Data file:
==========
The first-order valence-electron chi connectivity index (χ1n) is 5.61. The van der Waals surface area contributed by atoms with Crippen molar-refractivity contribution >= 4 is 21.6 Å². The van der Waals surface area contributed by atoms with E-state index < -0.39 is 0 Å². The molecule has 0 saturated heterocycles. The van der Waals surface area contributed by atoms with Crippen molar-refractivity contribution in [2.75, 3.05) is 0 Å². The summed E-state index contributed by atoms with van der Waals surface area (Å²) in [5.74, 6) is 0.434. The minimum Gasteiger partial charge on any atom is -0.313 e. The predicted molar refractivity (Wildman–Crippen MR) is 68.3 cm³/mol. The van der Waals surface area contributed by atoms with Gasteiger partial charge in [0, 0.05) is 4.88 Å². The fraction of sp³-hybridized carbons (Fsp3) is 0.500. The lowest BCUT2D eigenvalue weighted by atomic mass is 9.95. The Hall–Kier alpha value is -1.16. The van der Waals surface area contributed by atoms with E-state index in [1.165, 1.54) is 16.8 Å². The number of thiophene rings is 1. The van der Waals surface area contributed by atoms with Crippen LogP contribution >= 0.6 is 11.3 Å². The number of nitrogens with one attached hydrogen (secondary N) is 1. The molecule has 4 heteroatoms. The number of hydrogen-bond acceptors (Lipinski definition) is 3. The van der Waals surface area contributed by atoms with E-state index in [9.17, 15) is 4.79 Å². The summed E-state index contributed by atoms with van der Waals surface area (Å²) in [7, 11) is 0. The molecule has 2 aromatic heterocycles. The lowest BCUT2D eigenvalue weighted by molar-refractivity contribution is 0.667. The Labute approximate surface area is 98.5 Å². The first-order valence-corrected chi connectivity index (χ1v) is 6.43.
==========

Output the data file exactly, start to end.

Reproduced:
The first-order valence-electron chi connectivity index (χ1n) is 5.61. The van der Waals surface area contributed by atoms with Crippen molar-refractivity contribution >= 4 is 21.6 Å². The van der Waals surface area contributed by atoms with E-state index < -0.39 is 0 Å². The molecule has 0 saturated heterocycles. The van der Waals surface area contributed by atoms with Crippen molar-refractivity contribution in [2.75, 3.05) is 0 Å². The summed E-state index contributed by atoms with van der Waals surface area (Å²) in [5.74, 6) is 0.434. The minimum Gasteiger partial charge on any atom is -0.313 e. The predicted molar refractivity (Wildman–Crippen MR) is 68.3 cm³/mol. The van der Waals surface area contributed by atoms with Gasteiger partial charge in [0, 0.05) is 4.88 Å². The fraction of sp³-hybridized carbons (Fsp3) is 0.500. The lowest BCUT2D eigenvalue weighted by atomic mass is 9.95. The Hall–Kier alpha value is -1.16. The van der Waals surface area contributed by atoms with E-state index in [1.165, 1.54) is 16.8 Å². The number of thiophene rings is 1. The van der Waals surface area contributed by atoms with Crippen LogP contribution >= 0.6 is 11.3 Å². The number of nitrogens with one attached hydrogen (secondary N) is 1. The molecule has 4 heteroatoms. The number of hydrogen-bond acceptors (Lipinski definition) is 3. The van der Waals surface area contributed by atoms with E-state index in [9.17, 15) is 4.79 Å². The summed E-state index contributed by atoms with van der Waals surface area (Å²) in [7, 11) is 0. The molecule has 2 aromatic heterocycles. The lowest BCUT2D eigenvalue weighted by molar-refractivity contribution is 0.667. The Labute approximate surface area is 98.5 Å². The first-order valence-corrected chi connectivity index (χ1v) is 6.43.